MATERIALS AND METHODS
Twenty-seven adult female bats were collected at OhsedM cave (32.5°N) in the Kumamoto prefecture at evening in September 1998 - August 1999. They were examined in this study on the day subsequent to their capture. The animals were anesthetized with ethyl ether, and perfused through the left ventricle with Ringer's solution, followed by 30 ml of ice-cold 4% buffered formaldehyde. Reproductive tracts were quickly removed from the pelvic region, postfixed with the same fixative for 1 hr at 4°C, and washed thoroughly with 0.1 M phosphate buffer (PB, pH 7.4). The reproductive tracts were carefully stripped free of the fat and other connective tissues covering them. Thereafter, the materials were sequentially immersed in PB containing 10% and 20 % sucrose for two days each. The uterus was dissected out from the reproductive tract, quickly frozen in isopentane chilled with dry ice, and serially sectioned at a thickness of 15 μm on a freezing microtome in a cryostat. Consecutive cross-sections were thereby prepared from the uterus and mounted on nonfluorescent glass slides coated with poly-L-lisin. One of each two serial sections was immunostained for dopamine-β-hydroxylase (D β H), a key enzyme in the synthesis of noradrenalin, and the other was histochemically stained for AChE, the enzyme hydrolyzing acetylcholine.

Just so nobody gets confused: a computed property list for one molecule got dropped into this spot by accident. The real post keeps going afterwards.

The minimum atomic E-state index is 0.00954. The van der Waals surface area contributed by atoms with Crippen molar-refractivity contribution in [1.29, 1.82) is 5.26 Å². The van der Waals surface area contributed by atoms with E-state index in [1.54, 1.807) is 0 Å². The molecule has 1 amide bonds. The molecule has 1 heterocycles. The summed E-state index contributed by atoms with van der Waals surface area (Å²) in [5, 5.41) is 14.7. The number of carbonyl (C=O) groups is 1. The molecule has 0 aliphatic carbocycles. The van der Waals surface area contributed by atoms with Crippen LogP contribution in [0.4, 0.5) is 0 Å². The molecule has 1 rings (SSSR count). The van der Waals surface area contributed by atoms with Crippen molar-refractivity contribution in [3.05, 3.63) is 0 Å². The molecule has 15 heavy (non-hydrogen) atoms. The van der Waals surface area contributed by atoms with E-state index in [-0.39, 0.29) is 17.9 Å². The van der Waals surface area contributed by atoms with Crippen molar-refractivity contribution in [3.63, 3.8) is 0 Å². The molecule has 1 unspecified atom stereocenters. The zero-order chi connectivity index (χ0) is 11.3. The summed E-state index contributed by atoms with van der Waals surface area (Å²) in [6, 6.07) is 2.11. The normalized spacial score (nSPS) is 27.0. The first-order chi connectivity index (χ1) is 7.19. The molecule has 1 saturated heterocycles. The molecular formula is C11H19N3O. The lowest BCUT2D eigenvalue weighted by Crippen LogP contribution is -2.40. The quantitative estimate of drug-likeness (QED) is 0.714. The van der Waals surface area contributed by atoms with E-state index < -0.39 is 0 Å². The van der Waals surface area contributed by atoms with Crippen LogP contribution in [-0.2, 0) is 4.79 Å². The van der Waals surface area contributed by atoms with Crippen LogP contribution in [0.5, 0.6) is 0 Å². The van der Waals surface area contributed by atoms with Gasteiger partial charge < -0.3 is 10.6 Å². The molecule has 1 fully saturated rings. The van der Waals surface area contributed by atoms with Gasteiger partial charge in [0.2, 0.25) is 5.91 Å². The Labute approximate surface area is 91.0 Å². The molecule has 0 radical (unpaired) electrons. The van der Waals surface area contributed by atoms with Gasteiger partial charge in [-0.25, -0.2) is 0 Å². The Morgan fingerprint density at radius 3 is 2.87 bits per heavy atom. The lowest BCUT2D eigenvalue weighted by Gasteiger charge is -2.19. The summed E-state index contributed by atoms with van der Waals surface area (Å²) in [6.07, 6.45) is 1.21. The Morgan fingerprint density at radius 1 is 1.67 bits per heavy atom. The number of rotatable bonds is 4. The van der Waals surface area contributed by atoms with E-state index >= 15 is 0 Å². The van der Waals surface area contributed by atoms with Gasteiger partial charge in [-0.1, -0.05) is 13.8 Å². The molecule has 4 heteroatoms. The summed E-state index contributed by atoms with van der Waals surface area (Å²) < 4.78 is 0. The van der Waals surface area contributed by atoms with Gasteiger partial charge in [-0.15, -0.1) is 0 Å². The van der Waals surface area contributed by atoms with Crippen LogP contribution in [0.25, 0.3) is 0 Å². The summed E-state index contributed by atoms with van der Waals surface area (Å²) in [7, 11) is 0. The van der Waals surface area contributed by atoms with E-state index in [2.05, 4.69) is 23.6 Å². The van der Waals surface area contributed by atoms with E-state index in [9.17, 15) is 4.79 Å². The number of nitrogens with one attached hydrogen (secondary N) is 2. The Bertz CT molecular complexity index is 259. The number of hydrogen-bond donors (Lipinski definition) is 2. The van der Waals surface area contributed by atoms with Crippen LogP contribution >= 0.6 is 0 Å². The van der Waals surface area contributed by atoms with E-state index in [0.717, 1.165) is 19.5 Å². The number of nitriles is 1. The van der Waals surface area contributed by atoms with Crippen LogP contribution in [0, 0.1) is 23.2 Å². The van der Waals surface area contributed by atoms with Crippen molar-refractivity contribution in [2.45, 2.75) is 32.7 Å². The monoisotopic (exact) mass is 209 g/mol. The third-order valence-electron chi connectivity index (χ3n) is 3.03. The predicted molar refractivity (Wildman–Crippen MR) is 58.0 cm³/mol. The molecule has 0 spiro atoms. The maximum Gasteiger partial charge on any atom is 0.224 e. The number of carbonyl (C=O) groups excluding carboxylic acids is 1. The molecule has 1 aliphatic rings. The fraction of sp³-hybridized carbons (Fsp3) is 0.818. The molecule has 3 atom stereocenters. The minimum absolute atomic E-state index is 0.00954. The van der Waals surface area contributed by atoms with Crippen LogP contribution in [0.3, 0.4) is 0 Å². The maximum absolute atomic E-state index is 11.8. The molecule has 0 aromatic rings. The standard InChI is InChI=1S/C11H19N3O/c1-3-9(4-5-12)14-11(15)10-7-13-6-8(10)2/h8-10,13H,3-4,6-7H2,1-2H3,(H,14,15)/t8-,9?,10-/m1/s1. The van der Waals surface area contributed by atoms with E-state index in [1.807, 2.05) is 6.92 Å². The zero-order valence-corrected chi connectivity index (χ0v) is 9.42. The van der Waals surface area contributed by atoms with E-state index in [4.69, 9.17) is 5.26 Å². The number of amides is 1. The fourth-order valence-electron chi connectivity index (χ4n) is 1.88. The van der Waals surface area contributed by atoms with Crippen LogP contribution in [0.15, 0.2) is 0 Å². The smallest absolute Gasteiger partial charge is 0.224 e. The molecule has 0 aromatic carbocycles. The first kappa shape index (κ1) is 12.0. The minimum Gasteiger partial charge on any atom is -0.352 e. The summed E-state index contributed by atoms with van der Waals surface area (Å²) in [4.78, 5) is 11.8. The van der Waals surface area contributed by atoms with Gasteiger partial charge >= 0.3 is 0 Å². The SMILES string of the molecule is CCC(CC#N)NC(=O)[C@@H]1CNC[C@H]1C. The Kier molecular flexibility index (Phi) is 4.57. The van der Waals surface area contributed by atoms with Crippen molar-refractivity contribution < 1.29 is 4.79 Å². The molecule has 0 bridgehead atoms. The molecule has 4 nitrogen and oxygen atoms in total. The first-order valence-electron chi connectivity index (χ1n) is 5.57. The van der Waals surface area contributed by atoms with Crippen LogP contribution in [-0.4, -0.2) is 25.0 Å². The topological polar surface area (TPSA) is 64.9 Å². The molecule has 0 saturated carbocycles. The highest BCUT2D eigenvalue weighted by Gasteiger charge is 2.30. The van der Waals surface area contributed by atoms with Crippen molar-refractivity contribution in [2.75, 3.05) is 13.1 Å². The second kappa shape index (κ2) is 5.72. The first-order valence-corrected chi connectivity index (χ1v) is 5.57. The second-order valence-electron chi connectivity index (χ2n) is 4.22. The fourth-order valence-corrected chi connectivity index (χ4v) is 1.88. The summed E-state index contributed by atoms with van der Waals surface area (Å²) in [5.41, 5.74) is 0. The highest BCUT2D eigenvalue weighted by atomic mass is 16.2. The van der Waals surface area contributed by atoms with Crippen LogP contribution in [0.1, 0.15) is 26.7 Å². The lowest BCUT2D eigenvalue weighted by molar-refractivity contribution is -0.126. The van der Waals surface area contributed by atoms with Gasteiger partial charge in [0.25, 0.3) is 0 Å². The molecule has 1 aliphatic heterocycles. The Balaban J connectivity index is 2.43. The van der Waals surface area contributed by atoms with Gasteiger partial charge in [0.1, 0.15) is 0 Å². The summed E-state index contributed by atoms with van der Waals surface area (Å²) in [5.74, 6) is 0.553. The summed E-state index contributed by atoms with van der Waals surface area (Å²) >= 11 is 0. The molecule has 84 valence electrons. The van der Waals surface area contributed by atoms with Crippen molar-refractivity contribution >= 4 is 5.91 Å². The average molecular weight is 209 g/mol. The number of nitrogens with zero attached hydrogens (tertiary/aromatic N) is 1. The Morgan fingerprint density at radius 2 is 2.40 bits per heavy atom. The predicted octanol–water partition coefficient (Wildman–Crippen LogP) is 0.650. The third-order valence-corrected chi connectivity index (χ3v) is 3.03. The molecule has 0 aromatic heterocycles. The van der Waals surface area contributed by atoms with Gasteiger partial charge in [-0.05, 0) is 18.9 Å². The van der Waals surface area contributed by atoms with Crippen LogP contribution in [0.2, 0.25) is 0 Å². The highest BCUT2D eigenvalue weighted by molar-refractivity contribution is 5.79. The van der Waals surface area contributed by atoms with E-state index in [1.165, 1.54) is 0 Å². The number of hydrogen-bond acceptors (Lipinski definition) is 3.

Immunohistochemical and histochemical procedures
For demonstration of neurons immunoreactive for D β H, sections were placed in 0.01 M phosphate-buffered saline containing 0.3 % Triton-X (PBST) over night at 4°C. They were then first incubated for 3 days at 4°C in rabbit D β H antiserum (Eugen Tech International, Ridgefield Park, NJ) at a dilution of 1:200. The specificity of D β H polyclonal antibody used in this study has been already confirmed elsewhere (Zoubina et al., 1998) They were washed with PBST and incubated for 2 hr at 37°C in sheep anti-rabbit IgG conjugated with fluorescein isothiocyanate (FITC; Capple, West Chester, PA) diluted 1:200. They were rinsed in PB, overlaid with glycerol-PB (1:1), covered with cover glasses and viewed under a fluorescent microscope.
For demonstration of neurons positive for AChE, sections were preincubated in substance (acetylcholine iodide, Sigma Chemical)-free Karnovsky's medium (Karnovsky and Roots 1964) for 30 min at 4°C, and then incubated in the complete medium containing 2×10−4 tetraisopropyl pyrophosphoramide (Sigma Chemical, USA), an inhibitor of non-specific cholinesterase, for 1 hr at 20°C (Andō 1981).